a little kid. He worked as a mechanic in the Army before the attack
on Pearl Harbor. Following the day that will live in infamy, the
Army hired civilians to do those types of jobs and Helderman was
transferred to the Air Corps, where he worked on planes. When he
was discharged, Helderman had reached the rank of staff sergeant.
As a mechanic, he says, "I had no authority, but I had good
After moving to Graham in the 1970s, he settled into working for
a contractor. A brain tumor forced his retirement just as he reached
the age to collect social security.
He's had two brain surgeries and a heart bypass. "I was in
pretty good shape, but it took me about a year to recover,"
Helderman says. Then the stroke came in 2000, impairing him further.
After being unable to speak for nearly four months, he is continually
regaining much of his speech, although he still has difficulty saying
what his brain wants to convey. The man who lived through Pearl
Harbor has trouble remembering and explaining what he witnessed.
"It is not as vivid as you think it is," Helderman says,
his eyes squinting a little. "I was in a relatively safe place."
He was stationed about three miles away from the concentrated bombing
in Pearl Harbor. While other areas of the island were attacked as
well, Helderman's location was not.
"I could see and hear the explosions," he recalls. He
saw the explosions from the Arizona and a destroyer that was dry-docked,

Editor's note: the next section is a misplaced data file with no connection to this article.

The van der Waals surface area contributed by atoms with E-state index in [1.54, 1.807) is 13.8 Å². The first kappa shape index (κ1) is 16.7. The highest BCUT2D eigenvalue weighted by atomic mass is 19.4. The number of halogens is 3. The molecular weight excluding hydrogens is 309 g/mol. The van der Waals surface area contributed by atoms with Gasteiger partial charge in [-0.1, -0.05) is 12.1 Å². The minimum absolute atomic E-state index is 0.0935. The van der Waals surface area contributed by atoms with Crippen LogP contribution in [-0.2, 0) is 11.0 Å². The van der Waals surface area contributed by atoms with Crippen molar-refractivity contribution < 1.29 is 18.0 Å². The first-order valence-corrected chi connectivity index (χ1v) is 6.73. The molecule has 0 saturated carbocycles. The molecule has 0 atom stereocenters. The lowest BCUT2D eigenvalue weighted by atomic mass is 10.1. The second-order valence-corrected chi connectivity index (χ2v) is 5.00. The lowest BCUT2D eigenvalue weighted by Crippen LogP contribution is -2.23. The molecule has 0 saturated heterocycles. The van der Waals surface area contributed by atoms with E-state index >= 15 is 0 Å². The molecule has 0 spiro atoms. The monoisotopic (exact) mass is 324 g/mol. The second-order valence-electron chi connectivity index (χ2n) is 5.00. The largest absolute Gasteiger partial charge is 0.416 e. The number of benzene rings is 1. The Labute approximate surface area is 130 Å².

but never the actual ships.
There were some fuses that fell from American guns and exploded
nearby, he says. "Some men from the gun crews didn't get to
the anti-aircraft guns," he explains. Because of this, some
of the fuses were not timed to go off in the air and instead exploded
upon impact with the earth. He says he was lucky not to have one
fall on him. At this, Helderman stops speaking of his experience.
"That's enough," he says. "I guess sometimes no one
will ever explain everything."
From Pearl Harbor, his mind returns to science. He recalls a story
from when he was 10 years old and living in Eden, N.C. He was with
his father and brother one night when they witnessed a meteor shower.
He remembers how bright the moonless sky became, and then the deep
cherry red remnants that fell to the earth. He says a diagram of
the meteors will be included in his book.
A taste of what Helderman included in his book are his theories
on gravity and where the moon came from.
He disregards the Big Bang theory that states the universe was created
by an astronomical collision. Instead, he agrees with some astronomers'
theories that the universe is created by dust. "We are stardust,"
Joni Mitchell sang at Woodstock in the 1960s. While Helderman was
in his 40s during that era, he agrees with her lyrics in his book.
"I read everything I could find about earth's movements,"
His fascination with the earth and the sky has lasted well over
50 years. His experiences in the Army, while often hard to describe,
make him a treasured hero of World War II.
Helderman's life continues in Graham, with his memories preserved
in the far reaches of his mind and his scientific findings preserved
on the pages of a "very small book."